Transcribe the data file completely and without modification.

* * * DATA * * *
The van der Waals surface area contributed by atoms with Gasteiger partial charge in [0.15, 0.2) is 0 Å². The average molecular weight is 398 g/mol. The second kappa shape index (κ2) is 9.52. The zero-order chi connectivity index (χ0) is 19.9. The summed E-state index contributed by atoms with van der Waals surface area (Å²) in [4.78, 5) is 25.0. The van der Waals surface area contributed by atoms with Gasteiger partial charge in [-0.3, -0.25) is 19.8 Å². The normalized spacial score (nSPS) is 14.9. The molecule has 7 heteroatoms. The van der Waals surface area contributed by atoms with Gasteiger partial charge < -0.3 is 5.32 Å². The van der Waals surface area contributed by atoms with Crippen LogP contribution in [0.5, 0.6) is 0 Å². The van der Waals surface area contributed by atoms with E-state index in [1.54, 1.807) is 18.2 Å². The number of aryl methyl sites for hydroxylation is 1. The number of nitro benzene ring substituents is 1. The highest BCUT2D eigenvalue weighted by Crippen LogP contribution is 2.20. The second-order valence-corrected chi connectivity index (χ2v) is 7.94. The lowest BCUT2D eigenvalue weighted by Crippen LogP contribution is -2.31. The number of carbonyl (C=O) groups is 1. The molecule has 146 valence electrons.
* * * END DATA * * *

The van der Waals surface area contributed by atoms with Gasteiger partial charge in [0.15, 0.2) is 0 Å². The average molecular weight is 398 g/mol. The second kappa shape index (κ2) is 9.52. The zero-order chi connectivity index (χ0) is 19.9. The summed E-state index contributed by atoms with van der Waals surface area (Å²) in [4.78, 5) is 25.0. The van der Waals surface area contributed by atoms with Gasteiger partial charge in [-0.3, -0.25) is 19.8 Å². The normalized spacial score (nSPS) is 14.9. The molecule has 7 heteroatoms. The van der Waals surface area contributed by atoms with Gasteiger partial charge < -0.3 is 5.32 Å². The van der Waals surface area contributed by atoms with Crippen LogP contribution in [0.5, 0.6) is 0 Å². The van der Waals surface area contributed by atoms with E-state index in [1.54, 1.807) is 18.2 Å². The number of aryl methyl sites for hydroxylation is 1. The number of nitro benzene ring substituents is 1. The highest BCUT2D eigenvalue weighted by Crippen LogP contribution is 2.20. The second-order valence-corrected chi connectivity index (χ2v) is 7.94. The lowest BCUT2D eigenvalue weighted by Crippen LogP contribution is -2.31. The number of carbonyl (C=O) groups is 1. The molecule has 146 valence electrons.